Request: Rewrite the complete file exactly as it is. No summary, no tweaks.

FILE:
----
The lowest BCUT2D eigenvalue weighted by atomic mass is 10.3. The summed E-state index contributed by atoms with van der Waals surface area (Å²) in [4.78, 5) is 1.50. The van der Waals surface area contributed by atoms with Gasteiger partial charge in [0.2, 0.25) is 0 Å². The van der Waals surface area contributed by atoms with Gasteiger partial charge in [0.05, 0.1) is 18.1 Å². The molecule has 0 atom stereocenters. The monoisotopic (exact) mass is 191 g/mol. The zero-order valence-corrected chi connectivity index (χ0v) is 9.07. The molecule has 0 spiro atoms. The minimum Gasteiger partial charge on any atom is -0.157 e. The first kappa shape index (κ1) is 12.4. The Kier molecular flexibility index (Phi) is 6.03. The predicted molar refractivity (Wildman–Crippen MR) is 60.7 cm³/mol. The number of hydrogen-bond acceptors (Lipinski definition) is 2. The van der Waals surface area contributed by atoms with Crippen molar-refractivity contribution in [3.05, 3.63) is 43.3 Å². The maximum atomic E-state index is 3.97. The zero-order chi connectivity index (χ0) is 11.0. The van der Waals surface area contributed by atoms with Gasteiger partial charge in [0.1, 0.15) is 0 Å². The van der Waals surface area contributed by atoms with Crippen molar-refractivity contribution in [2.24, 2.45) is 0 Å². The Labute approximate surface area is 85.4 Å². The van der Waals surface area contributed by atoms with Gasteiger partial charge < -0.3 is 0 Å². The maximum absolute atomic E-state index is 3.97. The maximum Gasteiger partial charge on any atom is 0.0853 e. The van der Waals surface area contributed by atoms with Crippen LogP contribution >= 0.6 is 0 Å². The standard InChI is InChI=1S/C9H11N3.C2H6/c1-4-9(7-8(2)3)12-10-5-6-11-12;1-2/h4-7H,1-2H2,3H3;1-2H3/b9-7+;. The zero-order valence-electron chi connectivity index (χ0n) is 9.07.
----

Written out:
The lowest BCUT2D eigenvalue weighted by atomic mass is 10.3. The summed E-state index contributed by atoms with van der Waals surface area (Å²) in [4.78, 5) is 1.50. The van der Waals surface area contributed by atoms with Gasteiger partial charge in [0.2, 0.25) is 0 Å². The van der Waals surface area contributed by atoms with Gasteiger partial charge in [0.05, 0.1) is 18.1 Å². The molecule has 0 atom stereocenters. The monoisotopic (exact) mass is 191 g/mol. The zero-order valence-corrected chi connectivity index (χ0v) is 9.07. The molecule has 0 spiro atoms. The minimum Gasteiger partial charge on any atom is -0.157 e. The first kappa shape index (κ1) is 12.4. The Kier molecular flexibility index (Phi) is 6.03. The predicted molar refractivity (Wildman–Crippen MR) is 60.7 cm³/mol. The number of hydrogen-bond acceptors (Lipinski definition) is 2. The van der Waals surface area contributed by atoms with Crippen molar-refractivity contribution in [3.05, 3.63) is 43.3 Å². The maximum atomic E-state index is 3.97. The zero-order chi connectivity index (χ0) is 11.0. The van der Waals surface area contributed by atoms with Gasteiger partial charge in [0.1, 0.15) is 0 Å². The van der Waals surface area contributed by atoms with Crippen molar-refractivity contribution in [2.24, 2.45) is 0 Å². The Labute approximate surface area is 85.4 Å². The van der Waals surface area contributed by atoms with Gasteiger partial charge < -0.3 is 0 Å². The maximum absolute atomic E-state index is 3.97. The maximum Gasteiger partial charge on any atom is 0.0853 e. The van der Waals surface area contributed by atoms with Crippen LogP contribution >= 0.6 is 0 Å². The standard InChI is InChI=1S/C9H11N3.C2H6/c1-4-9(7-8(2)3)12-10-5-6-11-12;1-2/h4-7H,1-2H2,3H3;1-2H3/b9-7+;. The zero-order valence-electron chi connectivity index (χ0n) is 9.07.